5 Interesting Facts You Should Know About Medical Malpractice Law
What most of us know about medical malpractice law may entirely consist of information gained from TV dramas like Grey's Anatomy or ER. Or perhaps noteworthy but rarer cases, such as instances where a wrong leg was removed. So if you are looking to expand your knowledge of medical malpractice law by a little, here are 5 facts that are interesting to take note of.
- Medical malpractice has a long history.
Even during the reign of the Roman Empire, medical malpractice was acknowledged as a crime. Roman law was introduced to Europe during this time. And after the Norman conquest of Rome, records kept in the Court of Common Law and the Plea Rolls show a line of very early medical malpractice cases. One of the more notable of these cases showed a ruling in favor of a servant and his master during the 12th century. Why was the doctor sued? For use of unwholesome medicine that made the servant even more ill than before the treatment had begun.
- Repeat offenders.
According to a study found the New England Journal of Medicine, it is only certain doctors you need to be wary of. The study calls them claim-prone physicians. According to Lowenthal & Abrams, a medical malpractice lawyer firm in Philadelphia, "Some repeat offenders have been found liable for malpractice more than 6 times. Those doctors are twelve times more likely than other physicians to commit malpractice in the future. And yet, they keep practicing medicine on their unsuspecting patients. These medical professionals are a risk to the health and well-being of their patients. But, no one stops them." The takeaway here? We might do well to do our research when it comes to doctors and attending physicians.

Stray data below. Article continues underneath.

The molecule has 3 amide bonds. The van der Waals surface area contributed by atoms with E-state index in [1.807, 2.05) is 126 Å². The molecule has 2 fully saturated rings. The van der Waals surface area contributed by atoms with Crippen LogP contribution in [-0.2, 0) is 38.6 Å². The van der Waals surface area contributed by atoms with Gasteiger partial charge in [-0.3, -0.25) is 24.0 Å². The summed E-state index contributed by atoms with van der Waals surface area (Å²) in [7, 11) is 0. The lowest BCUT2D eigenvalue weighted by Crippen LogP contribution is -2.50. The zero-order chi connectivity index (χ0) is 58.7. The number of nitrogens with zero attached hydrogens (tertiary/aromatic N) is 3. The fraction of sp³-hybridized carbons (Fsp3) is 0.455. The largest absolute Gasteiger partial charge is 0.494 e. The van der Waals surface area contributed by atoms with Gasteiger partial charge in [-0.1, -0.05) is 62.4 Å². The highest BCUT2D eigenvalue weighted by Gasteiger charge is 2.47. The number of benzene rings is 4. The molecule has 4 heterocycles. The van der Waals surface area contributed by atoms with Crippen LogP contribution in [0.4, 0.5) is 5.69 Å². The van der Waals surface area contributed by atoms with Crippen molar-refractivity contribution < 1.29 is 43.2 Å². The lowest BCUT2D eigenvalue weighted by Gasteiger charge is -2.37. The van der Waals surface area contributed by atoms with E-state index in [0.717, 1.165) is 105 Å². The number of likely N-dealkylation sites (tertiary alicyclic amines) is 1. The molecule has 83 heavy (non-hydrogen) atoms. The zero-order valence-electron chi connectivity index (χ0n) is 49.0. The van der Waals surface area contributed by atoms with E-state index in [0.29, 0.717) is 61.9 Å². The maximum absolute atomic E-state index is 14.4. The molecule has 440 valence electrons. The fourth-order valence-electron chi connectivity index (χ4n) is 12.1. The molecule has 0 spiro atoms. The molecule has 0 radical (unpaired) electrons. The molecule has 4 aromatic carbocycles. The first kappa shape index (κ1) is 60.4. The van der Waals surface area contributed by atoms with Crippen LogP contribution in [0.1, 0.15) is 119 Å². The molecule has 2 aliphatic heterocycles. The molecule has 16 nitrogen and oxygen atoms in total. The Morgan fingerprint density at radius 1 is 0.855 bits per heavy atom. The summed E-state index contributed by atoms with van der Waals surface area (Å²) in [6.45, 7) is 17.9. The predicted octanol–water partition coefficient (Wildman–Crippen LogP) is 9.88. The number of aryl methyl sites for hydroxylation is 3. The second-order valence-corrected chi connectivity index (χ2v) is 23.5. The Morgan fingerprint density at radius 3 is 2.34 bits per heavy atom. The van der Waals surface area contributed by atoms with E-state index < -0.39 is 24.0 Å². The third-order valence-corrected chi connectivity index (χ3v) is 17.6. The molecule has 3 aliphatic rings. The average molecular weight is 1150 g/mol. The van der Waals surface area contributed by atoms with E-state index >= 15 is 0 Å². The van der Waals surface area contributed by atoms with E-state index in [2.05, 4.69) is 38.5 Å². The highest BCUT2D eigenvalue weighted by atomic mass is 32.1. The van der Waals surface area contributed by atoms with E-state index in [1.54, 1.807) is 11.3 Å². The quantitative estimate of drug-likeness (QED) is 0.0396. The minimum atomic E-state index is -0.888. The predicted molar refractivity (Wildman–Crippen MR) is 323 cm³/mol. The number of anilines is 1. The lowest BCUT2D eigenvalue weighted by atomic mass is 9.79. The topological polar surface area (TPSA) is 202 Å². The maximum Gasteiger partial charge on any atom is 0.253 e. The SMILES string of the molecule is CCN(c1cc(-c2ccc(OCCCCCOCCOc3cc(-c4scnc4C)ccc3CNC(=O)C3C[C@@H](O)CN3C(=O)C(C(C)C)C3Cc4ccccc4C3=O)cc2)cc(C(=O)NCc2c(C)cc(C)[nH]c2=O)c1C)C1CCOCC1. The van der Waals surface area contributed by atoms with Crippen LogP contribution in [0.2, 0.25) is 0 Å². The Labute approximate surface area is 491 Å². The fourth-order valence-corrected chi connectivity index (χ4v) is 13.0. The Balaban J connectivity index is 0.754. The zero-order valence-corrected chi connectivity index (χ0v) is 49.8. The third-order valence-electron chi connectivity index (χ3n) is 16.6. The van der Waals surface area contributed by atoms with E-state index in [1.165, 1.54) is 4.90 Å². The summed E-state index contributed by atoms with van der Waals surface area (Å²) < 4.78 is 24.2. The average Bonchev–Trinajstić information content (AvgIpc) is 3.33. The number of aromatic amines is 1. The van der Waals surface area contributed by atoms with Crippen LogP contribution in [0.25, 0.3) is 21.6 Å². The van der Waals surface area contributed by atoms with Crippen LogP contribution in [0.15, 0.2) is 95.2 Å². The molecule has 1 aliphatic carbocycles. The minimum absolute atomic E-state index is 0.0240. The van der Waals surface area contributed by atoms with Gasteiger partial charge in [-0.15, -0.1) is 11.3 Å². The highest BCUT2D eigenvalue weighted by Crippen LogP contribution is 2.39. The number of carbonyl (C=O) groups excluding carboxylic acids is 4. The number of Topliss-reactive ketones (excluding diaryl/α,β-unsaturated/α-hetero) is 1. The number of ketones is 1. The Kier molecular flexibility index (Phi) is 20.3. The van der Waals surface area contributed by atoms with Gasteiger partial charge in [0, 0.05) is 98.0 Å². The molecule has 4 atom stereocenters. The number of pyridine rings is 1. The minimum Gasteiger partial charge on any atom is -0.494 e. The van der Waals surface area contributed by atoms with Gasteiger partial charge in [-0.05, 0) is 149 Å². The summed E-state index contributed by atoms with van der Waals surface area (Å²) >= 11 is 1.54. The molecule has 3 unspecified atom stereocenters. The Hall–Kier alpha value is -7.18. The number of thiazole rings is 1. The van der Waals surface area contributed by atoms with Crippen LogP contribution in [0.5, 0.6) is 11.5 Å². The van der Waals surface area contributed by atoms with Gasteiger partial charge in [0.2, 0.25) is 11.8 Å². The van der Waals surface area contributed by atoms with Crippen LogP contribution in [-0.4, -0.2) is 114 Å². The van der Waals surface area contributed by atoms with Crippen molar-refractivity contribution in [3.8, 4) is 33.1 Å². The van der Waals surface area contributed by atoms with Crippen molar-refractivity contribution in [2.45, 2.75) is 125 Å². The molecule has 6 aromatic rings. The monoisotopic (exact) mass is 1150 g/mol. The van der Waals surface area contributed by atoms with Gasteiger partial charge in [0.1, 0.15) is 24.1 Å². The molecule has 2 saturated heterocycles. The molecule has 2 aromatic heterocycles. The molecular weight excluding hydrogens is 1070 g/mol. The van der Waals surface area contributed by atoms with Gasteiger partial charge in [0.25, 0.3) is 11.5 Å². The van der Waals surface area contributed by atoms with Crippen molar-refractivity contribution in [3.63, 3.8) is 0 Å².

- Statute of limitations.
Medical malpractice laws vary from state to state. As do the statute of limitations. So, no, you probably can't sue a doctor who treated you as a child, even though you do suspect they were the cause of some present-day ailment. Not going to happen. For most states, the statute of limitations is 2 years. But some states, such as Missouri and Virginia have up to 10 years in which you can file a claim. Some states also further specify that the statute of limitations begins from the time the negligent act was performed. And not from the time the patient becomes aware of the act.
- There is a cap to compensation.
People walking away with millions of dollars in compensation? That kind of thing generally only happens on TV. In real life, compensation awarded by a judge or jury must be within limits set by the state. Although, it is true that not all states have a cap, most do. So if you are wondering how much a possible malpractice suit is worth, first consider where the suit will be filed. And you will get a better idea of how it might play out.
- Good Samaritan laws.
With the rise of medical malpractice suits has grown a hesitancy on the part of bystanders to help people who are in trouble. An odd side effect, but real enough to spawn Good Samaritan laws across the world. These laws are meant to protect individuals who assist an injured person, or one who is in danger.
The details of what constitutes a Good Samaritan law varies.
For example, Alaska's Good Samaritan law is listed under their “Civil liability for emergency aid” statute. It states that a person who gives emergency care to a person to avoid serious harm or death is not liable for damages as a result of an act in rendering aid.
So the next time you see someone in need of help, you can go ahead and lend a hand without too much fear of repercussion. But maybe just read this list first.